(Bloomberg) -- Santos Ltd. agreed to buy ConocoPhillips’ northern Australia business for $1.4 billion in a deal that will boost the Adelaide-based oil and gas producer’s position in the growing Asian liquefied natural gas market.The transaction may allow Santos to become the country’s largest independent energy producer and capitalize on a push by Asian consumers, including China, to switch to cleaner burning natural gas away from coal. Conoco is selling its operating interests in the Darwin LNG processing plant and the Bayu-Undan, Barossa and Poseidon gas fields.“The acquisition of these assets fully aligns with Santos’ growth strategy to build on existing infrastructure positions, while advancing our aim to be a leading regional LNG supplier,” Santos Chief Executive Officer Kevin Gallagher said in a statement.Santos has been expanding its position in the Australian oil and gas market having acquired Quadrant Energy for about $2.15 billion in 2018. Its latest deal could help it become Australia’s top independent energy producer: Santos and Conoco’s northern Australia assets produced about 94 million barrels of oil equivalent last year, compared to Woodside Petroleum Ltd.’s 91.4 million.Sanford C. Bernstein & Co. analysts said Conoco’s northern Australia business has a net asset value of about $1.8 billion, citing Rystad Energy AS. The deal has “compelling strategic merit,” RBC energy analyst Ben Wilson said in a note to clients, adding that the price looked reasonable based on RBC’s valuation of the assets at around $1.63 billion.Santos, which posted its biggest share gain this year, said it would fund the acquisition from existing cash and $750 million in new two-year debt. Conoco will receive a further $75 million once Barossa enters final investment decision.Conoco is the second U.S. energy major to announce plans to sell down its interests in Australia after Exxon Mobil Corp. in September said it would start a process to find a buyer for its Bass Strait producing assets off the coast of southeast Australia. Conoco completed the sale of its stake in the Greater Sunrise field to Timor-Leste’s government for $350 million earlier this year, and the Santos deal will free up capital to invest in U.S. shale and return cash to shareholders, two of its priorities in recent years.Conoco is also operator of the Australia Pacific LNG export facility in Queensland, which is not part of the Santos deal.Advanced TalksSantos plans to sell 25% of Conoco’s interest in the Darwin LNG export plant to South Korean firm SK E&S as part of the agreement. The company is also in talks with the facility’s joint venture partners, which include Inpex Corp, Tokyo Gas Co. Ltd., Jera Co. and Italy’s Eni SpA, to sell equity in the Barossa field, which has been earmarked to back-fill the Darwin plant once Bayu-Undan reserves run dry around the end of 2022. Santos will target ownership stakes in both the assets of 40%-50%.“What we’re seeking is alignment,” said Gallagher on a media call. “What we’re looking for is people to be balanced on both sides of the joint venture,” he added, referring to partners having stakes in both Darwin LNG and Barossa.Gallagher said the company is in advanced discussions with LNG buyers for gas off-take from Barossa, including with an existing partner in Darwin LNG, and was looking to contract 60%-80% of gas volumes for the project prior to taking a FID, which is expected in early 2020.As an upstream, brownfield project, Barossa was “low risk” compared to new greenfield LNG projects around the world, “and because of that it’s got a very competitive cost of supply,” said Gallagher. Its location close to Asian markets also meant that shipping costs were less than from other competing projects. “It’s got very robust economics, even in this soft market that we find ourselves in today.”Santos has ambitious plans to grow DLNG capacity by up to 10 million tons per annum, compared to 3.7 mtpa currently. Over the longer term, the potentially huge onshore gas shale reserves in the Beetaloo and McArthur Basins could be processed through DLNG, Gallagher said.Santos’s shares ended 5.7% higher in Sydney trading Monday, having risen as much as 7.7% at one point.Following the SK sell-down, Santos’ holding in Darwin LNG is expected to be 43.4%, with SK at 25%, Inpex at 11.4%, Eni at 11%, Jera at 6.1% and Tokyo Gas at 3.1%. Santos will hold 62.5% in Barossa, with SK owning the remaining 37.5%.(Updates share price in sixth and penultimate paragraphs)\--With assistance from Dan Murtaugh.To contact the reporter on this story: James Thornhill in Sydney at jthornhill3@bloomberg.netTo contact the editors responsible for this story: Ramsey Al-Rikabi at, Aaron Clark, Jasmine NgFor more articles like this, please visit us at©2019 Bloomberg L.P.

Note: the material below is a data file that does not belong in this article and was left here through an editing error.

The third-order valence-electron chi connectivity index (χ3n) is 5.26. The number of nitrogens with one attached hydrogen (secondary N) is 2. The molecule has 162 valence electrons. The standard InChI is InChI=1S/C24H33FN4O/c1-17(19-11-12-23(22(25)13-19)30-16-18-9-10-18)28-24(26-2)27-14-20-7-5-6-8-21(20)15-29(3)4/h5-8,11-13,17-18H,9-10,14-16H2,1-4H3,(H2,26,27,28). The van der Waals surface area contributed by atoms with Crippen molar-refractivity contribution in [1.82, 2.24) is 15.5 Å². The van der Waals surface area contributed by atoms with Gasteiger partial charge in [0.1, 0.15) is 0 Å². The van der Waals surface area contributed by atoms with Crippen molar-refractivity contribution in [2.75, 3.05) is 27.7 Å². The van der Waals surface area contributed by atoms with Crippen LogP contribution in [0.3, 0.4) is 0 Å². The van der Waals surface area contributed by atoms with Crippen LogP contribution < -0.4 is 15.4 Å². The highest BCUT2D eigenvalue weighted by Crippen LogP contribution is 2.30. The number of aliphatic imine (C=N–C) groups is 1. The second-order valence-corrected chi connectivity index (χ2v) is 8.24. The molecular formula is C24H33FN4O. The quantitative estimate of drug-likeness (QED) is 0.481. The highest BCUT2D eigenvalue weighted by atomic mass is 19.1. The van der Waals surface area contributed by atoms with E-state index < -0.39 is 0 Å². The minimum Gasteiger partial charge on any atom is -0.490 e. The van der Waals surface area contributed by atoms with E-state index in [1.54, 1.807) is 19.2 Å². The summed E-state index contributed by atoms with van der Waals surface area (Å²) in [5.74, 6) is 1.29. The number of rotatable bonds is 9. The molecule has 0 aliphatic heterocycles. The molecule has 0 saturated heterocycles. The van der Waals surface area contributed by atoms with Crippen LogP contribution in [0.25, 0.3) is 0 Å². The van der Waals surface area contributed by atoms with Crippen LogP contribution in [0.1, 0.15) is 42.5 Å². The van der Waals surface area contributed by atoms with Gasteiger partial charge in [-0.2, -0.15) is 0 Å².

• Reuters